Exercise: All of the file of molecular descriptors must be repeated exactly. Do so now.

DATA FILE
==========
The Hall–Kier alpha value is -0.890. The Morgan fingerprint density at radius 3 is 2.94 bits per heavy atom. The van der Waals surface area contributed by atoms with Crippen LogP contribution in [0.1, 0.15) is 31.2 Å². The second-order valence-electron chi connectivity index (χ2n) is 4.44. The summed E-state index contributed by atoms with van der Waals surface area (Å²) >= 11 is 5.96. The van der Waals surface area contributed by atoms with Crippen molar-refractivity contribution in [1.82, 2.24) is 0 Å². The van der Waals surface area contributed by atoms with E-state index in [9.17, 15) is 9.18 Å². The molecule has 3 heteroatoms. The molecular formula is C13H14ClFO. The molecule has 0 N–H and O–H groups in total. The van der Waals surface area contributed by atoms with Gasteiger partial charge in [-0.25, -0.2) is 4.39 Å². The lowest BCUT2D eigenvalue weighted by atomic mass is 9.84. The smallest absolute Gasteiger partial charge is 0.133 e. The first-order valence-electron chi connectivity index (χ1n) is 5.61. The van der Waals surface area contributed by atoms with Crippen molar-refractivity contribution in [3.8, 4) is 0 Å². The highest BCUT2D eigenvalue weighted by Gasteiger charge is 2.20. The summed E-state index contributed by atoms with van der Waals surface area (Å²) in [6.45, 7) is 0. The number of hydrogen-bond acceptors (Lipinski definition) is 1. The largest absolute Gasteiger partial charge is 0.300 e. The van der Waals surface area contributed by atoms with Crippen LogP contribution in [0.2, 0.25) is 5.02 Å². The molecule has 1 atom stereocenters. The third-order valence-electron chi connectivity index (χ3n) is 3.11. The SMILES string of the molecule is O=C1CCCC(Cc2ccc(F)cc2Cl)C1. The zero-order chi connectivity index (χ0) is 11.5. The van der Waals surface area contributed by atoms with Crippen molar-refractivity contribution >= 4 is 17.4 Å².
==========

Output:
The Hall–Kier alpha value is -0.890. The Morgan fingerprint density at radius 3 is 2.94 bits per heavy atom. The van der Waals surface area contributed by atoms with Crippen LogP contribution in [0.1, 0.15) is 31.2 Å². The second-order valence-electron chi connectivity index (χ2n) is 4.44. The summed E-state index contributed by atoms with van der Waals surface area (Å²) >= 11 is 5.96. The van der Waals surface area contributed by atoms with Crippen molar-refractivity contribution in [1.82, 2.24) is 0 Å². The van der Waals surface area contributed by atoms with E-state index in [9.17, 15) is 9.18 Å². The molecule has 3 heteroatoms. The molecular formula is C13H14ClFO. The molecule has 0 N–H and O–H groups in total. The van der Waals surface area contributed by atoms with Gasteiger partial charge in [-0.25, -0.2) is 4.39 Å². The lowest BCUT2D eigenvalue weighted by atomic mass is 9.84. The smallest absolute Gasteiger partial charge is 0.133 e. The first-order valence-electron chi connectivity index (χ1n) is 5.61. The van der Waals surface area contributed by atoms with Crippen molar-refractivity contribution in [3.8, 4) is 0 Å². The highest BCUT2D eigenvalue weighted by Gasteiger charge is 2.20. The summed E-state index contributed by atoms with van der Waals surface area (Å²) in [6.45, 7) is 0. The number of hydrogen-bond acceptors (Lipinski definition) is 1. The largest absolute Gasteiger partial charge is 0.300 e. The van der Waals surface area contributed by atoms with Crippen LogP contribution in [0.2, 0.25) is 5.02 Å². The molecule has 1 atom stereocenters. The third-order valence-electron chi connectivity index (χ3n) is 3.11. The SMILES string of the molecule is O=C1CCCC(Cc2ccc(F)cc2Cl)C1. The zero-order chi connectivity index (χ0) is 11.5. The van der Waals surface area contributed by atoms with Crippen molar-refractivity contribution >= 4 is 17.4 Å².